I found a pasta dish that fits all of those criteria.
The ingredients are basic. Olive oil, tomatoes, onions, mushrooms and a green vegetable like asparagus. The seasoning is straight forward, just a little sea salt, black pepper and, if you like, a pat of sweet butter. By the time the pasta is al dente, the sauce is finished.
If you have enjoyed spaghetti alla puttanesca in an Italian restaurant, my recipe is similar but with more delicate flavors.
Even people who don't like anchovies by themselves fall in love with this sauce because the anchovies dissolve, binding together all the flavors. The result is an earthy, deeply satisfying dish.
Anchovies, a gift from the sea
Anchovies are a ubiquitous ingredient in Mediterranean cuisines. Stop in a neighborhood cafe in Northern Spain, as I did in the cathedral town of Burgos, and you will certainly have a tapas with an anchovy filet skewered along with a pepper, pickle and an olive or two. Those delicious filets are front and center on the dish, displayed in all their fish-filet-glory. With an espresso or an ice cold glass of beer, nothing is better for an afternoon snack.
Use high quality Spanish or Italian anchovies preserved in oil. Do not use salt preserved anchovies, ones wrapped around capers or filets with skin.
Anchovies are sold in 2-4 ounce tins or glass jars. I buy anchovies in larger quantities like Flott's 28 ounce tin. That way I always have them in the refrigerator to add to deviled eggs or tapenade. Kept in an airtight container and submerged in oil, the anchovies will keep for months.
Best Ever Pasta Sauce
Use a quality pasta like De Cecco or, if available, fresh pasta. For this dish, I prefer a medium weight pasta like spaghetti, pappardelle, ziti, orecchiette or penne.
Chopped fresh tomatoes can be used, but they are not as flavorful as roasted tomatoes which have an earthy sweetness.
Roasted tomatoes can be prepared ahead and kept refrigerated in an airtight container for up to three days or frozen for up to three months.
During the winter at the Santa Monica Farmers Market, there are still farmers who bring tomatoes to market. Sold at a deep discount because they are misshapen and cracked. These "ugly" tomatoes are beautiful inside. With a little care and the discolored parts cut away, a roasted winter tomato has a delightful, deep-flavored sweetness.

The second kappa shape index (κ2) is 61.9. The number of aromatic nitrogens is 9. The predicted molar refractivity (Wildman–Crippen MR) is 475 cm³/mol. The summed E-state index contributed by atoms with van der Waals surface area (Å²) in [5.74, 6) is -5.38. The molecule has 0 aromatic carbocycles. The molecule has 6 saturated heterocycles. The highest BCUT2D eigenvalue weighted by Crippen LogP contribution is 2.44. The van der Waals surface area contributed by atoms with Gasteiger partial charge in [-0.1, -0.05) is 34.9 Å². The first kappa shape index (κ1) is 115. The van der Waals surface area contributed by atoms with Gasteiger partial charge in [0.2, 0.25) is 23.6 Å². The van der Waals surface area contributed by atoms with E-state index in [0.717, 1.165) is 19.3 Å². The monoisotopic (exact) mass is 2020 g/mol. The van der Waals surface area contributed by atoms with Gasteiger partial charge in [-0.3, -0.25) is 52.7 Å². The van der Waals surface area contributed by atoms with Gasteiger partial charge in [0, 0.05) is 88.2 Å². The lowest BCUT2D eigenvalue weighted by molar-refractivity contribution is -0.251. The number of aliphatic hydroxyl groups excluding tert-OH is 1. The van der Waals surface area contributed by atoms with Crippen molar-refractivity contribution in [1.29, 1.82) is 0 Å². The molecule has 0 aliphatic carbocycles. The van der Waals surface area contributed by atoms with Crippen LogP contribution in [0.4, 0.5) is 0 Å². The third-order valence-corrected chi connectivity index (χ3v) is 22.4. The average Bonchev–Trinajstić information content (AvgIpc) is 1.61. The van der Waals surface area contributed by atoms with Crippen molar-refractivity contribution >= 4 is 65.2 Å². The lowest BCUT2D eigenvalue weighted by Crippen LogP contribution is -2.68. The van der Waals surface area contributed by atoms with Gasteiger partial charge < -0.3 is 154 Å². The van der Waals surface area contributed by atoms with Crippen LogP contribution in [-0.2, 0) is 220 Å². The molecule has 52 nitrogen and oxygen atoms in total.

To add crunch and visual contrast, add a lightly cooked green vegetable. Depending on what is available I use green beans, asparagus or broccoli greens.
Time to prepare and cook: 15 minutes
1 pound pasta, a quality brand or fresh
1 tablespoon kosher salt
10-16 anchovy filets depending on taste
2 tablespoons extra virgin olive oil
1 whole large tomato, washed, pat dried, stem and any blemished skin cut away
1 pound asparagus stalks, washed, stem ends snapped off
1 small yellow onion, washed, root and stem ends and outer skin removed, chopped into large dice
1 cup brown, shiitake or Chanterelle mushrooms, stems trimmed, dirt removed, lightly washed and pat dried, thin sliced top to bottom
1 tablespoon sweet butter (optional)
Pinch cayenne powder (optional)
1/4 cup chopped Italian parsley, washed, pat dried, leaves only, finely chopped for garnish
1/4 cup freshly grated Parmesan or Romano cheese
Sea salt and freshly ground black pepper to taste
Preheat oven to 450F.
Cut tomato into 3 large, round slices. Line baking sheet with Silpat or nonstick sheet. Place tomato slices on sheet and place in oven. Cook 10 minutes. Remove from oven.
Place large pot on stove filled with water to within 4" of the rim. Add kosher salt. Bring to boil.
Cut asparagus stems into 1/4" rounds. Leave the last 2" of stem attached to the spear. Set aside.
Heat 1 tablespoon olive oil in large frying pan on medium flame.
When the salted water boils add pasta. Stir well and stir every 3 minutes for even cooking. Do not cover. Place a colander in the sink next to a heat-proof measuring cup.
Sauté onions until translucent in the heated oil. Add mushrooms and asparagus. Stir well and sauté 3-4 minutes.
Push vegetables to one side of the frying pan to clear space for the anchovy filets. Add another tablespoon olive oil. Allow 1 minute to heat. Using a sturdy fork, gently stir the anchovies into the heated oil until they dissolve. Toss the vegetables in the sauce.
Tear apart the tomato slices. Add the bits and pieces and all of the accumulated oils from the baking sheet into the sauté pan. Add sweet butter (optional) and a pinch of cayenne powder (optional). Stir to melt butter. Toss well to integrate the sauce and coat the vegetables.
Taste pasta after 10 minutes to confirm it is al dente. When you strain the pasta in the colander, capture 1 cup of pasta water in a heat-proof cup.
To prevent sticking, toss pasta.
To prevent sticking, toss pasta.
Just before serving, transfer pasta into frying pan. Separate any that are sticking together. Toss to coat with sauce. If a little more sauce is needed, add 2 tablespoons pasta water and toss. Add more pasta water if more sauce is desired and stir.
Transfer pasta into serving bowl. Top with finely chopped Italian parsley and serve with freshly grated cheese on the side.